Stead, William Thomas: Europa

From The United States of Europe, Part I, ch.V. © 1899 by Doubleday & McClure Co.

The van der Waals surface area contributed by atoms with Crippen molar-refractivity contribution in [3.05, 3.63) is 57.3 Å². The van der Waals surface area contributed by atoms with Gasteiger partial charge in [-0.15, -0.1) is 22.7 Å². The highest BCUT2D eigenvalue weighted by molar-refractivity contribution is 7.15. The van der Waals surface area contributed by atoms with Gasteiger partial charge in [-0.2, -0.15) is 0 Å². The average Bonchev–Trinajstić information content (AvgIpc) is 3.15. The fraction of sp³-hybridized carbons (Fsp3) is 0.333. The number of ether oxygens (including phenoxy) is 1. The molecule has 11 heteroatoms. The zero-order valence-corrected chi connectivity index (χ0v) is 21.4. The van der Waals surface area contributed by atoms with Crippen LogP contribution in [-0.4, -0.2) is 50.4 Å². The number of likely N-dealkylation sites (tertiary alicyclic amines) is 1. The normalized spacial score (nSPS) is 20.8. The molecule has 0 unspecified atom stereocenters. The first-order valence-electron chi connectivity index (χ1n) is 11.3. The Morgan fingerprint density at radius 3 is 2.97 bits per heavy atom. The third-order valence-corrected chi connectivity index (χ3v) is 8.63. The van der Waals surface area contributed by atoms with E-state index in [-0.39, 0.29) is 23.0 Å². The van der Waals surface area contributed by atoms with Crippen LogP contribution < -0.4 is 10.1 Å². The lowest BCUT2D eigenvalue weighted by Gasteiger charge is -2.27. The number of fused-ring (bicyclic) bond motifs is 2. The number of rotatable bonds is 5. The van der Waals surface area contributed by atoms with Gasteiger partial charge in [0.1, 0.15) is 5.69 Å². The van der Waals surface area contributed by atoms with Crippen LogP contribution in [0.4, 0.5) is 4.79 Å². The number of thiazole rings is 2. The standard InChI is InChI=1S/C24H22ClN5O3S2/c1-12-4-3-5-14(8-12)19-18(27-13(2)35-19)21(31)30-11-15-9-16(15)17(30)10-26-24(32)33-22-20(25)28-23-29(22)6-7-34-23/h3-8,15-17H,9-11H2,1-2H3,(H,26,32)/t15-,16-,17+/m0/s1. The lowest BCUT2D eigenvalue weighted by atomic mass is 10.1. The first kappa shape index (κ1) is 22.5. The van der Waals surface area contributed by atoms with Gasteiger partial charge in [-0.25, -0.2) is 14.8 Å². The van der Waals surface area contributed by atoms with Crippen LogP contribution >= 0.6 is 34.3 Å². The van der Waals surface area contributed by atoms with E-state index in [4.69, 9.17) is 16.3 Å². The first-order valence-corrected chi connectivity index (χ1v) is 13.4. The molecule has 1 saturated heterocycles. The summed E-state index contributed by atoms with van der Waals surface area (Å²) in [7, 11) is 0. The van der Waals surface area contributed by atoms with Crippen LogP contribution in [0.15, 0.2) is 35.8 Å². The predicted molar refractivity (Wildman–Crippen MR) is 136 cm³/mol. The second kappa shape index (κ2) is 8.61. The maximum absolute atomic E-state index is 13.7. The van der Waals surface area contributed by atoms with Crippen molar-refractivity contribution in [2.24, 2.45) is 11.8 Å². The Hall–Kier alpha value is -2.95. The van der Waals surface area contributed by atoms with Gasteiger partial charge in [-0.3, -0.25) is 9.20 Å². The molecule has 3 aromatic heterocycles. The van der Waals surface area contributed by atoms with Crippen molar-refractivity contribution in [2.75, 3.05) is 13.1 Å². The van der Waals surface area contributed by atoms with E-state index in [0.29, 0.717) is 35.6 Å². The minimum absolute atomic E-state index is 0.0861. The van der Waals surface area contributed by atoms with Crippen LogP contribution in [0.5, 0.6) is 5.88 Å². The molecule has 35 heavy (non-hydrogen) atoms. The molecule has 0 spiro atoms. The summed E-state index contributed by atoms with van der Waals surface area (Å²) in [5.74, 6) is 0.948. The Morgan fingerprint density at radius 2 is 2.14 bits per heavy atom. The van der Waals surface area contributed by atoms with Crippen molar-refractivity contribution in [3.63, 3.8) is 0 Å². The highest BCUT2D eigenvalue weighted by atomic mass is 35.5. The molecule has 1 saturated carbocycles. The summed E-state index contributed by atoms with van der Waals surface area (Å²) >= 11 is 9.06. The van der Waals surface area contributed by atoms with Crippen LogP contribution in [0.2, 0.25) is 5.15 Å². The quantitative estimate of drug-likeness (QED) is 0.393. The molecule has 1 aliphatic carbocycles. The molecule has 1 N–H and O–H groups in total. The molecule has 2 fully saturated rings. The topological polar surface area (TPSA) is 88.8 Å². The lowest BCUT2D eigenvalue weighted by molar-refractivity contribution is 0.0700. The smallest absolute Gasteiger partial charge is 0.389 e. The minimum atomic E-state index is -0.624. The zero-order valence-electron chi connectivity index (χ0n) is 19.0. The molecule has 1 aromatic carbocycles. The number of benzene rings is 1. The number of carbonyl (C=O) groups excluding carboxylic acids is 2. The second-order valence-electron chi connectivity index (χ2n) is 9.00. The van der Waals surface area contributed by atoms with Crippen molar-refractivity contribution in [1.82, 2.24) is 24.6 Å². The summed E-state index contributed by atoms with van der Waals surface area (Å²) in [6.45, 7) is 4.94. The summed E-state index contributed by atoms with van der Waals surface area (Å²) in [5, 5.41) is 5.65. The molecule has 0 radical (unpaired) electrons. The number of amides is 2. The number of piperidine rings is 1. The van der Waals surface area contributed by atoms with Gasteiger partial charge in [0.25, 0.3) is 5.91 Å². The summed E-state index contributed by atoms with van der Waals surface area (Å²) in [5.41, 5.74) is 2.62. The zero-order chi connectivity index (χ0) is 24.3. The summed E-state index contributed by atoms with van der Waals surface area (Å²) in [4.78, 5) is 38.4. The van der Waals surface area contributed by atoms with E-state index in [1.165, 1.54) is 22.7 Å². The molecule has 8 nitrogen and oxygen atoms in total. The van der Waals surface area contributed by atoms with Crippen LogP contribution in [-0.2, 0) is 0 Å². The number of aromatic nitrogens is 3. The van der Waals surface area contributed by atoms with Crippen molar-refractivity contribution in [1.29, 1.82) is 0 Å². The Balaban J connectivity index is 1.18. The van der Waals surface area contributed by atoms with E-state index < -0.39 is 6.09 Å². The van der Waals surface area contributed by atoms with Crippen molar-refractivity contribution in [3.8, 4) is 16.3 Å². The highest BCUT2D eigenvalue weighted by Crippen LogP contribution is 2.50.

I HAD the good fortune to be in Berlin two years ago. A great capital is always a great inspiration. And Berlin, with its heroic associations of past wars, is more inspiring than most of the younger cities of the world. But that which impressed me most on this visit was the new building of the Reichstag, which had not been completed the last time I was in Germany. It was not the building itself -although that is imposing, if rather squat, with noble equestrian statues standing boldly against the sky- but the political fact which it represented. Here under one roof, around the same tribune, gather in peaceful debate the representatives of as many States as those which now make up the anarchy of Europe. It is the fashion nowadays to speak of language as if it were a tie closer than all others. But the belief in the unity of the Fatherland because of its common speech is hardly a century old, and long after Arndt had embodied the idea in verse, German fought German with the utmost indifference to the German tongue. The intense individuality of the German, his tendency to construct a special theory of the universe entirely for his own use out of his own consciousness, made the German races the most intractable material for empire-building on the Continent. They fought each other for the love of God; they fought for the pride of place; they were capable of fighting for a theory of irregular verbs. They were divided, and sub-divided, and re-divided again into kingdoms, principalities, duchies, and all manner of smaller States. Every ruler was as touchy as a Spanish hidalgo about his precedence, and no miser ever clutched his gold with more savage determination to keep and to hold than every German princelet maintained to the uttermost the princely prerogative of making war and peace. Not even the constant pressure of foreign peril sufficed to overcome the centrifugal tendency of the German genius. Again and again the wiser heads amongst them had devised more or less elaborate plans for securing German unity. After the fall of Napoleon, the best that could be done was the Bund, which was almost as provoking in its deliberative inaction as the European Concert is to-day. But the Bund perished at the sword’s point, to be succeded by the North and South German Confederations, which in turn disappeared when the victories over France rendered it possible for the Prussian King to be proclaimed German Emperor in the Palace at Versailles. Since then unified Germany has been at peace. Germany has become a unit, and the Reichstag, although sorely distracted by the fissiparous tendency of the German parliamentary man, has been the parliament of the United Empire.

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